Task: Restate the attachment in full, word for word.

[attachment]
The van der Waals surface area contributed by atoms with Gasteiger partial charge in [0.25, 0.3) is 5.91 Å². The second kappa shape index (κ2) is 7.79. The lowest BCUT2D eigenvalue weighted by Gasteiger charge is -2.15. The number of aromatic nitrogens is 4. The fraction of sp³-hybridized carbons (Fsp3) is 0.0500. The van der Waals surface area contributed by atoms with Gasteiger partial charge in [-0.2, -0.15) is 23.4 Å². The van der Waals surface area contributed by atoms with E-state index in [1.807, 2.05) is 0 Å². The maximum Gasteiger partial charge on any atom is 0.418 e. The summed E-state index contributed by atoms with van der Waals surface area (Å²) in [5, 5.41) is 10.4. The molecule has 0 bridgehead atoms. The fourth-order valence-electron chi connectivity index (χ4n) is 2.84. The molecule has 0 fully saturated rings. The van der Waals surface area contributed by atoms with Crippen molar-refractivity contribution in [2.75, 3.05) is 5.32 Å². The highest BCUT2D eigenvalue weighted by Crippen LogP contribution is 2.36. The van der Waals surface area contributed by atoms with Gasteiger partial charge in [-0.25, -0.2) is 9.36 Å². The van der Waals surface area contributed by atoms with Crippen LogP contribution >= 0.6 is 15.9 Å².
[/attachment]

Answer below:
The van der Waals surface area contributed by atoms with Gasteiger partial charge in [0.25, 0.3) is 5.91 Å². The second kappa shape index (κ2) is 7.79. The lowest BCUT2D eigenvalue weighted by Gasteiger charge is -2.15. The number of aromatic nitrogens is 4. The fraction of sp³-hybridized carbons (Fsp3) is 0.0500. The van der Waals surface area contributed by atoms with Gasteiger partial charge in [-0.2, -0.15) is 23.4 Å². The van der Waals surface area contributed by atoms with E-state index in [1.807, 2.05) is 0 Å². The maximum Gasteiger partial charge on any atom is 0.418 e. The summed E-state index contributed by atoms with van der Waals surface area (Å²) in [5, 5.41) is 10.4. The molecule has 0 bridgehead atoms. The fourth-order valence-electron chi connectivity index (χ4n) is 2.84. The molecule has 0 fully saturated rings. The van der Waals surface area contributed by atoms with Crippen molar-refractivity contribution in [2.75, 3.05) is 5.32 Å². The highest BCUT2D eigenvalue weighted by Crippen LogP contribution is 2.36. The van der Waals surface area contributed by atoms with Gasteiger partial charge in [-0.25, -0.2) is 9.36 Å². The van der Waals surface area contributed by atoms with Crippen LogP contribution >= 0.6 is 15.9 Å².